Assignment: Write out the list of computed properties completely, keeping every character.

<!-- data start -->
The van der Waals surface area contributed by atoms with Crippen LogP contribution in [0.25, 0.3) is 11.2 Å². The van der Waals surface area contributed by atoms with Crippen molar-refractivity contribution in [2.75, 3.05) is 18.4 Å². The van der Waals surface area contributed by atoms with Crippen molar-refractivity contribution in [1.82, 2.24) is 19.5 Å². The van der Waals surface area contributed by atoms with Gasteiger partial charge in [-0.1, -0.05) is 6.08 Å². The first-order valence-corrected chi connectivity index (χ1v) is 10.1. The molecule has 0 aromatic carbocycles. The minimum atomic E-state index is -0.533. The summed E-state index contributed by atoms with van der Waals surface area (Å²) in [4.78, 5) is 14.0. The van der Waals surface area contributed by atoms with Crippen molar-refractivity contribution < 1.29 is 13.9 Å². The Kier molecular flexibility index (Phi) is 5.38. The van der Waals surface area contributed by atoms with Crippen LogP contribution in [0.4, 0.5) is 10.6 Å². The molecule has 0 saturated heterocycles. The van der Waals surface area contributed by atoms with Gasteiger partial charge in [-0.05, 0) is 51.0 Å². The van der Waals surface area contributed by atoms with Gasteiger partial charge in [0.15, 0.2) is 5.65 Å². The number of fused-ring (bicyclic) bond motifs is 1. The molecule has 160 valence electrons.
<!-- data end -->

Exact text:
The van der Waals surface area contributed by atoms with Crippen LogP contribution in [0.25, 0.3) is 11.2 Å². The van der Waals surface area contributed by atoms with Crippen molar-refractivity contribution in [2.75, 3.05) is 18.4 Å². The van der Waals surface area contributed by atoms with Crippen molar-refractivity contribution in [1.82, 2.24) is 19.5 Å². The van der Waals surface area contributed by atoms with Gasteiger partial charge in [-0.1, -0.05) is 6.08 Å². The first-order valence-corrected chi connectivity index (χ1v) is 10.1. The molecule has 0 aromatic carbocycles. The minimum atomic E-state index is -0.533. The summed E-state index contributed by atoms with van der Waals surface area (Å²) in [4.78, 5) is 14.0. The van der Waals surface area contributed by atoms with Crippen molar-refractivity contribution < 1.29 is 13.9 Å². The Kier molecular flexibility index (Phi) is 5.38. The van der Waals surface area contributed by atoms with Crippen LogP contribution in [0.4, 0.5) is 10.6 Å². The molecule has 0 saturated heterocycles. The van der Waals surface area contributed by atoms with Gasteiger partial charge in [-0.05, 0) is 51.0 Å². The van der Waals surface area contributed by atoms with Gasteiger partial charge in [0.15, 0.2) is 5.65 Å². The number of fused-ring (bicyclic) bond motifs is 1. The molecule has 160 valence electrons.